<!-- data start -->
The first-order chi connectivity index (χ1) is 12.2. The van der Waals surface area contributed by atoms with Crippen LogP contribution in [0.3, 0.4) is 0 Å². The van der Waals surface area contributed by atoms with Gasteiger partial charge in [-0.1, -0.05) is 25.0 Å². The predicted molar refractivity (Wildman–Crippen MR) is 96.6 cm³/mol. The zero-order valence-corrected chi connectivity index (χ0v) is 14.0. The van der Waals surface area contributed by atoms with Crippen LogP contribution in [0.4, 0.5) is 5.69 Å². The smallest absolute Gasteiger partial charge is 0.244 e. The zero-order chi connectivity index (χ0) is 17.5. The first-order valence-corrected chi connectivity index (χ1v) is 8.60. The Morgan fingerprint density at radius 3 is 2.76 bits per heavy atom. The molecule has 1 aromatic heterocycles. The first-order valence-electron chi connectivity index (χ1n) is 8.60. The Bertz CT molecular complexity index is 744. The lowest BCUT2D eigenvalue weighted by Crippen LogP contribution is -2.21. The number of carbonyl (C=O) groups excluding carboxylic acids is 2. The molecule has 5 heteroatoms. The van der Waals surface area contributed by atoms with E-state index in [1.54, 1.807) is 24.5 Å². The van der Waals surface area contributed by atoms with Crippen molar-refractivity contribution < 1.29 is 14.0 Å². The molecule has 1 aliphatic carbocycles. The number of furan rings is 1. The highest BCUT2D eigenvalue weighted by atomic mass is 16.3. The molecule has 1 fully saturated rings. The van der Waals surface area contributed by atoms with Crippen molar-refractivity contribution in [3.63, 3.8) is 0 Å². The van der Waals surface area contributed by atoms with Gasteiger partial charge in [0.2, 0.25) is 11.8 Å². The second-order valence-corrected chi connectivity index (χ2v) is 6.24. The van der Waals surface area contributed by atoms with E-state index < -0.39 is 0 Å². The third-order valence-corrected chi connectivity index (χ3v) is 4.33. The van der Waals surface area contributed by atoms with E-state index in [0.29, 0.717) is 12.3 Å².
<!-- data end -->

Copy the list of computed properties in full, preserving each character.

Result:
The first-order chi connectivity index (χ1) is 12.2. The van der Waals surface area contributed by atoms with Crippen LogP contribution in [0.3, 0.4) is 0 Å². The van der Waals surface area contributed by atoms with Gasteiger partial charge in [-0.1, -0.05) is 25.0 Å². The predicted molar refractivity (Wildman–Crippen MR) is 96.6 cm³/mol. The zero-order valence-corrected chi connectivity index (χ0v) is 14.0. The van der Waals surface area contributed by atoms with Crippen LogP contribution in [0.4, 0.5) is 5.69 Å². The smallest absolute Gasteiger partial charge is 0.244 e. The zero-order chi connectivity index (χ0) is 17.5. The first-order valence-corrected chi connectivity index (χ1v) is 8.60. The Morgan fingerprint density at radius 3 is 2.76 bits per heavy atom. The molecule has 1 aromatic heterocycles. The first-order valence-electron chi connectivity index (χ1n) is 8.60. The Bertz CT molecular complexity index is 744. The lowest BCUT2D eigenvalue weighted by Crippen LogP contribution is -2.21. The number of carbonyl (C=O) groups excluding carboxylic acids is 2. The molecule has 5 heteroatoms. The van der Waals surface area contributed by atoms with E-state index in [1.54, 1.807) is 24.5 Å². The van der Waals surface area contributed by atoms with Crippen molar-refractivity contribution < 1.29 is 14.0 Å². The molecule has 1 aliphatic carbocycles. The number of furan rings is 1. The highest BCUT2D eigenvalue weighted by atomic mass is 16.3. The molecule has 1 fully saturated rings. The van der Waals surface area contributed by atoms with Crippen molar-refractivity contribution in [3.63, 3.8) is 0 Å². The van der Waals surface area contributed by atoms with Gasteiger partial charge in [0.2, 0.25) is 11.8 Å². The second-order valence-corrected chi connectivity index (χ2v) is 6.24. The van der Waals surface area contributed by atoms with E-state index < -0.39 is 0 Å². The third-order valence-corrected chi connectivity index (χ3v) is 4.33. The van der Waals surface area contributed by atoms with E-state index in [0.29, 0.717) is 12.3 Å².